What is the difference between a Midwife and a Doula?
Midwife vs Doula
What’s the difference? Do I need Both?
One very common question that newly expecting parents have is what’s the difference between a midwife and a doula. This guide is adapted from Amanda Smith, a great option for doula care in Colorado Springs.
A quick overview…
Doulas and midwives are both priceless assets to your birth team. As your healthcare provider, your midwife will handle the clinical responsibilities during pregnancy, labor and delivery, and postpartum, while your doula provides information, as well as physical and emotional support. Midwives and doulas have differing but complementary roles. Both will support and encourage the healthiest birth practices, ensuring a more satisfying childbirth experience for your family.
let’s dive deeper: Midwives
Throughout all of human history, midwives have helped women through pregnancy and birthing. A midwife typically cares for healthy, low-risk mothers and babies from conception until 6 weeks postpartum. In the midwifery model of care, pregnant women will usually experience longer prenatal appointments to allow plenty of time for answering questions and building relationships, they’ll be supported and assessed throughout all of labor and birth, and they’ll have around 10 postpartum visits within the first 6 weeks after delivery.
Midwives are experts in normal, natural birth and have received extensive training in handling complications. Families who choose midwifery care will be seen by a midwife instead of an obstetrician. If a pregnancy or labor and delivery become too complicated, midwives will transfer care of the client to a physician.
Today, 5 types of midwives provide varying levels of care to women and newborn babies:
Certified Nurse-Midwife (CNM) - a Registered Nurse who has a graduate degree in Midwifery
Certified Midwife (CM) - a Midwife that has met her state’s requirements for certification
Certified Professional Midwife (CPM) - a midwife that has met the didactic and clinical requirements from the North American Registry of Midwives (NARM) and passed their comprehensive exam
Direct-Entry Midwife - a midwife that does not have a background in nursing
Lay Midwife - an uncertified or unlicensed midwife who often has an informal education
Midwives are the key to increasing access to effective maternity care and improving birth outcomes for mothers and babies.
The American Public Health Assoc. & the World Health Organization recommends midwives as the primary maternity care providers for the majority of women
The Millbank Report: Evidence-Based Maternity Care recognizes the CPM as the benchmark for low intervention & good outcomes
Nations with the lowest infant mortality employ midwives as the primary maternity care providers for the majority of women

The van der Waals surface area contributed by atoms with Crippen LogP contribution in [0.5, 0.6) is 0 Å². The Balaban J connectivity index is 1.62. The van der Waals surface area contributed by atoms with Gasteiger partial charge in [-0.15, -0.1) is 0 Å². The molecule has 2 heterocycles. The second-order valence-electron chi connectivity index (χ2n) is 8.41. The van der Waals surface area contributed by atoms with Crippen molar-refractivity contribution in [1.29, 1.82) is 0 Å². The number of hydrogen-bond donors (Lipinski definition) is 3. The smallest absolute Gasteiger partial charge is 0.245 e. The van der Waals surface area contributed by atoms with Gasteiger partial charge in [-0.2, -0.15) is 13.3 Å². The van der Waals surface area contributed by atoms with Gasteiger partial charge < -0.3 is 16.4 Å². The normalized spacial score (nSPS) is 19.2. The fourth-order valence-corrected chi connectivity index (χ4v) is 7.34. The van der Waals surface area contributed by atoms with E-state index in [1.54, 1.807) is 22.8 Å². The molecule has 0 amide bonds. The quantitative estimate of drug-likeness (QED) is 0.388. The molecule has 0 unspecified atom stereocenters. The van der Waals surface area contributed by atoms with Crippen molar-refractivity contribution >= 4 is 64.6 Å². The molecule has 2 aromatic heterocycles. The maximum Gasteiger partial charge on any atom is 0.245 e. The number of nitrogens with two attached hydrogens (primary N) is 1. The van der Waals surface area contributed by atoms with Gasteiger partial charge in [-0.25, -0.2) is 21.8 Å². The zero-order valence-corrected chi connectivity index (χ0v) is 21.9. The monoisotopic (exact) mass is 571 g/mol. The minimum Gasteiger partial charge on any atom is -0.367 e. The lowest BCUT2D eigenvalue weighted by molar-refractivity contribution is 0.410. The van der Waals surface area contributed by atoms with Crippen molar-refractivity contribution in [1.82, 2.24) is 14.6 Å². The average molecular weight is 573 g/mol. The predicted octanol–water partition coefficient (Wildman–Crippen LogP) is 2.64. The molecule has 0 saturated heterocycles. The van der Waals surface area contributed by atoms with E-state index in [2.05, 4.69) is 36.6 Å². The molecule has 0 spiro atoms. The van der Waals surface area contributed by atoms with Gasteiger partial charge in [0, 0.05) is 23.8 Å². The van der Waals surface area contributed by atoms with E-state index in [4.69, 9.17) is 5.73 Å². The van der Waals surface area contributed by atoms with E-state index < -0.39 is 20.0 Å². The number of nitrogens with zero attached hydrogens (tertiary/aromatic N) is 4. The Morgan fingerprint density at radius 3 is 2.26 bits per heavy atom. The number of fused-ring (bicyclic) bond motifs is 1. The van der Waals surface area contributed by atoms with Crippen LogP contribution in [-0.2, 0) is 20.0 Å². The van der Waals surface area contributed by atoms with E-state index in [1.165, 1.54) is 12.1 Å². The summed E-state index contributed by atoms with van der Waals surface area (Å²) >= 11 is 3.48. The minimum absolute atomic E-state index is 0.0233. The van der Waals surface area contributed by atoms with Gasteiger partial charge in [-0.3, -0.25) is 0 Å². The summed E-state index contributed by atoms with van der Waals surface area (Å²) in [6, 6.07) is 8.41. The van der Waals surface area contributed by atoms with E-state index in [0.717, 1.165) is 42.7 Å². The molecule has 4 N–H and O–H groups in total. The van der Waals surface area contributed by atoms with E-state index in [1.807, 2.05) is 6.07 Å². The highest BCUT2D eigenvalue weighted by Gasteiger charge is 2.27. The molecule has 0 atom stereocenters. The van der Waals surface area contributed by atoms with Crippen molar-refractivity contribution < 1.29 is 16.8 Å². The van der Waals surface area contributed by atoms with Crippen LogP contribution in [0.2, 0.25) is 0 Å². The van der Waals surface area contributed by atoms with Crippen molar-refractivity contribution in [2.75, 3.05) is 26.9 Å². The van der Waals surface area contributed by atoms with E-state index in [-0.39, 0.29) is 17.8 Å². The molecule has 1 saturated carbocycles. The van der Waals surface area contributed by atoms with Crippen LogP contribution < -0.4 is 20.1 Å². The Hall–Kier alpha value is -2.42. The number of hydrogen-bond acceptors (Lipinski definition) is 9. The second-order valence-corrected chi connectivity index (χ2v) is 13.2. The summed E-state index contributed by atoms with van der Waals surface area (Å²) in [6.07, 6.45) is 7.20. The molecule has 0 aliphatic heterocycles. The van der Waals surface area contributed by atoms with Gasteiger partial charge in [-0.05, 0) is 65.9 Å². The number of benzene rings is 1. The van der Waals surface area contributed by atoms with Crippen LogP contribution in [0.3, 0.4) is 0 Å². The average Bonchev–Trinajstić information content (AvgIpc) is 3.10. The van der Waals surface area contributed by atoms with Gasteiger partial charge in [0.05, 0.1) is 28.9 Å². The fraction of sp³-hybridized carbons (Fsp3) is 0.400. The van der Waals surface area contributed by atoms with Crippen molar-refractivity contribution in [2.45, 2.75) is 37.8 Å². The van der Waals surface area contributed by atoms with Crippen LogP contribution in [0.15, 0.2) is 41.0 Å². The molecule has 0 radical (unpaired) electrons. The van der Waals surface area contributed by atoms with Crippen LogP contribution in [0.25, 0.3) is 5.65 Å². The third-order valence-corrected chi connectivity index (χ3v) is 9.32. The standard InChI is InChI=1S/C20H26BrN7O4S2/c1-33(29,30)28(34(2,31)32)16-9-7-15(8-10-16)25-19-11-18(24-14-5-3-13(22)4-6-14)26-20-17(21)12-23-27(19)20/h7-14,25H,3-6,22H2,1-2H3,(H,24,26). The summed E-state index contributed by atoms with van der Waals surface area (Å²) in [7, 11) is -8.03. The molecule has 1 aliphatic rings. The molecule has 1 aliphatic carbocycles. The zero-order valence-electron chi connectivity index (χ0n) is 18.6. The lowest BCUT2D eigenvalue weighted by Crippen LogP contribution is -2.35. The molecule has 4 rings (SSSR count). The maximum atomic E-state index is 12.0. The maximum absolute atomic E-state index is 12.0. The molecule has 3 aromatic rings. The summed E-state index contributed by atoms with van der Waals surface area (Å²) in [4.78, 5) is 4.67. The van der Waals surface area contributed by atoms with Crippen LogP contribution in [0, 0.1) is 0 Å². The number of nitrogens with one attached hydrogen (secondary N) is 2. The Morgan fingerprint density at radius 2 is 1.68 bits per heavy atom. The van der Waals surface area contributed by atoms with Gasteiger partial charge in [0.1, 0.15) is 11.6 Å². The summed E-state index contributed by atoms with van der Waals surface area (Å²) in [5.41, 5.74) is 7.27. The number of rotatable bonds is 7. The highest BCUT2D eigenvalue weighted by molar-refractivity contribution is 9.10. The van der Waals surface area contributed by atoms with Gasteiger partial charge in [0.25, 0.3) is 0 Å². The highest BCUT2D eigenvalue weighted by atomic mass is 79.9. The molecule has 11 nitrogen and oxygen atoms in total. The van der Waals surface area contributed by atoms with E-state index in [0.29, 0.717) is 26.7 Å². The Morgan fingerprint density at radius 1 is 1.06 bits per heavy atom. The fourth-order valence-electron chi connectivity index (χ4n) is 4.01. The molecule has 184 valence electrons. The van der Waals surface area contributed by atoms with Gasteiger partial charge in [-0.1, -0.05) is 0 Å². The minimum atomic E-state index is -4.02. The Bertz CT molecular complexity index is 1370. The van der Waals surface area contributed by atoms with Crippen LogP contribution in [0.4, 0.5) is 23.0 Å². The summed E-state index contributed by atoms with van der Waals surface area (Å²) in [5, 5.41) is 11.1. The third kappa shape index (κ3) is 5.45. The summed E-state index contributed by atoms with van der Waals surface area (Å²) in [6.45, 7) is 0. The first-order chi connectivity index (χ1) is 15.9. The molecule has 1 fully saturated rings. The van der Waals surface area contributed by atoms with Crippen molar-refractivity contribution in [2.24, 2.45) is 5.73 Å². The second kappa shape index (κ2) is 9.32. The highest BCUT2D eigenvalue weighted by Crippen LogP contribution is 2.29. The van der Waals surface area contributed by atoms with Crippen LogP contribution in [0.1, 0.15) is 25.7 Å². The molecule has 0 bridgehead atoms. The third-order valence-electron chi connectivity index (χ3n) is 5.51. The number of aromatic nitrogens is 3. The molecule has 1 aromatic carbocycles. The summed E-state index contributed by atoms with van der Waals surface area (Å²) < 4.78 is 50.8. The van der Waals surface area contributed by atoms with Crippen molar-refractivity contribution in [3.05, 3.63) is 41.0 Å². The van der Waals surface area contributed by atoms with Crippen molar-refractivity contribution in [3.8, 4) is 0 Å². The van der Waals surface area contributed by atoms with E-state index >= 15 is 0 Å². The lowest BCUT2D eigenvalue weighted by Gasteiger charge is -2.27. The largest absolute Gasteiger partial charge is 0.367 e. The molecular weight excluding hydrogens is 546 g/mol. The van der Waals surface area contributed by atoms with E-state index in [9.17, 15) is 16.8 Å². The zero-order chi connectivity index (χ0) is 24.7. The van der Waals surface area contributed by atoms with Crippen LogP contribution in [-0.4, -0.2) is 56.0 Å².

Mounting evidence supports the value & cost-savings potential of midwifery care, according to a report issued by the Washington Department of Health in 2010
Birth centers & planned home births have been shown to be safe for low-risk women, with demonstrated potential to significantly reduce costs to the system
CPMs are currently legally recognized in 28 states & own approximately half of the birth centers in the U.S. (narm.org)
Photos above highlight Kim Woodard Osterholzer, an excellent home birth midwife in Colorado Springs.
let’s dive deeper: doulas
A doula is defined by Doulas of North America (DONA) as a woman who is trained and experienced in childbirth and provides continuous physical, emotional, & informational support to a woman during labor, birth, & the immediate postpartum period. The word doula originates from the Greek word for “slave” and was made popular in the 1970s by Dana Raphael to describe an experienced woman who, after birth, assisted the mother with breastfeeding her baby (Klaus, M., Kennell, Berkowitz, & Klaus, P., 1992).
According to DONA, a doula's role can be summarized in 7 objectives:
To recognize birth as a key experience that the mother will remember all of her life;
To understand the physiology of birth & the emotional needs of a woman in labor;
To assist the woman & her partner in preparing for & carrying out their plan for the birth;
To stay by the side of the laboring woman throughout the entire labor;
To provide emotional support, physical comfort measures, an objective viewpoint, & assistance to the woman in getting the information she needs to make good decisions;
To facilitate communication between the laboring woman, her partner, & care providers;
To perceive the doula's role as one who nurtures and protects the woman's memory of her birth experience.
Photos above show Colorado Springs doula Madison Lopez of My Blessed Birth supporting a family in labor while midwives Amy Burgess and Jennifer at Beginnings Birth Center (the only free standing birth center in Colorado Springs) hook up straps to assist different laboring positions.
Evidence Based Birth:
“Of all the ways birth outcomes could be improved, continuous labor support seems like one of the most important and basic needs for birthing people. Providing labor support to birthing people is both risk-free & highly effective. Evidence shows that continuous support can significantly decrease the risk of Cesareans, NICU admissions, Pitocin, & medications for pain relief. Labor support also increases satisfaction & the chance of a spontaneous vaginal birth. Although continuous support can also be offered by birth partners, midwives, nurses, or even some physicians, research has shown that with some outcomes, doulas have a stronger effect than other types of support persons. As such, doulas should be viewed by both parents & providers as a valuable, evidence-based member of the birth care team.”